Pure Pop Records



Format: CD
Catalog: 10642
Rel. Date: 09/23/2003
UPC: 014431064227

Fire Theft
Artist: Fire Theft
Format: CD
New: Available now at the Record Store Used: In stock used at Record Store

Formats and Editions


America may be a spoiled, wasteful country, but our indie rockers are nothing if not economical. Sooner or later, they recycle everything-and judging by the debut of the Fire Theft, "everything," apparently, includes the spaciest dregs of Yes, Genesis, and far lesser lights of '70s prog.

Where art rockers of yore valued complexity above all else, though, their newer counterparts fetishize sonic textures. And there's no denying that the Fire Theft-essentially Sunny Day Real Estate 2.0. with only guitarist Dan Hoerner missing from that defunct band's lineup-do polish some pretty surfaces. They're also fond of building, adding block after sonic block. The first track, "Uncle Mountain" opens with gentle strumming, then some percussion that sounds like a sneaker in a washing machine as heard from three apartments down the hall. Then violins, then piano, then the full onslaught. Though hardly averse to strings, the Fire Theft does avoid the full blown orchestral excesses SDRE toppled into, relying on keyboards and guitars to fill out their soundscapes.

Amidst this celestial wash, new guitarist Billy Dolan does his best to keep things earthy and direct. His guitar lines don't so much puncture the grandiosity as chatter on top of it-sometimes his lines stagger backward in a vaguely Eastern, Revolver like fashion; on "Oceans Apart" he worries a repetitive figure up and down as if deciding where to go next.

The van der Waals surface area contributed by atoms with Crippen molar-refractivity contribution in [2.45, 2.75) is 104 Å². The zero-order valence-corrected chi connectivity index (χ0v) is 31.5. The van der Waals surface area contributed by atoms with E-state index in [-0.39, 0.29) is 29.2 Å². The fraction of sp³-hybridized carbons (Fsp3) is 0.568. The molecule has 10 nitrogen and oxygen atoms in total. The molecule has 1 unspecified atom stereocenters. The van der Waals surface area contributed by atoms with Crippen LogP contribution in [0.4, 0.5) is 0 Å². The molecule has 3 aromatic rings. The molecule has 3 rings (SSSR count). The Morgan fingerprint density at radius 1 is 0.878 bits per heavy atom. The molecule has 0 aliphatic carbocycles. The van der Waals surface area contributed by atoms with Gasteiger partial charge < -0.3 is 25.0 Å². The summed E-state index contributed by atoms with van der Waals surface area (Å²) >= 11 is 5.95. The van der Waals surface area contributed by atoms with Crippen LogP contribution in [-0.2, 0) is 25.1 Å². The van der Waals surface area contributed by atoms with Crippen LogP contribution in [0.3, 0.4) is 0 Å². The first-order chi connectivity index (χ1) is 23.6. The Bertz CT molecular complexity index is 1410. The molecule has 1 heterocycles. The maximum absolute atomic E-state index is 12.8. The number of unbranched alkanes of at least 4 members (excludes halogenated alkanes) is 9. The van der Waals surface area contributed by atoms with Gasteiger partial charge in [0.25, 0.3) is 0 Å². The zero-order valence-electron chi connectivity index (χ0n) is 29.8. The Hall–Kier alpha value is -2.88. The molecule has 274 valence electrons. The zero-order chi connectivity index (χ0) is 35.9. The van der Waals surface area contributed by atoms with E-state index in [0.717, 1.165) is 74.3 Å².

But Jeremy Enigk's vocals-utterly beautiful, utterly sexless-are the make-or-break element here. To those seeking high-pitched purity, he channels the music of the spheres. Personally when he waxes most fey, I want to organize an army of orcs to burn down Rivendell and flay the dude alive. Well-wishers may discern intimations of Thom Yorke in his quaver. The less supportive will hear Jon Anderson of Yes at his most disembodied or Robin Zander of Cheap Trick in full power ballad mode. I know, how else are you supposed to sing lyrics like "Lift back the veil that hides you from me"? (Then again, you could choose not to write those lyrics in the first place, but I digress.)

When it all comes together, as on "Houses," they can up the ante from merely pretty to breathtaking. And though Enigk does have trouble expressing simple sentiments without waxing cosmic, at least he follows up "The sun warms my mind/ The moon cools my toes" with a slightly more vernacular "Never mind the world/ While I'm laying by the pool." The overall effect here is one of being surprised by comfort, like a disaffected boho visiting his parents and being shocked to find that the suburbs can be kind of relaxing. Listen closely and you can practically hear the synchronized clicks of twenty-thousand cigarette lighters lofted skyward. Remember after the fire, after all the rain, they will be the flame.
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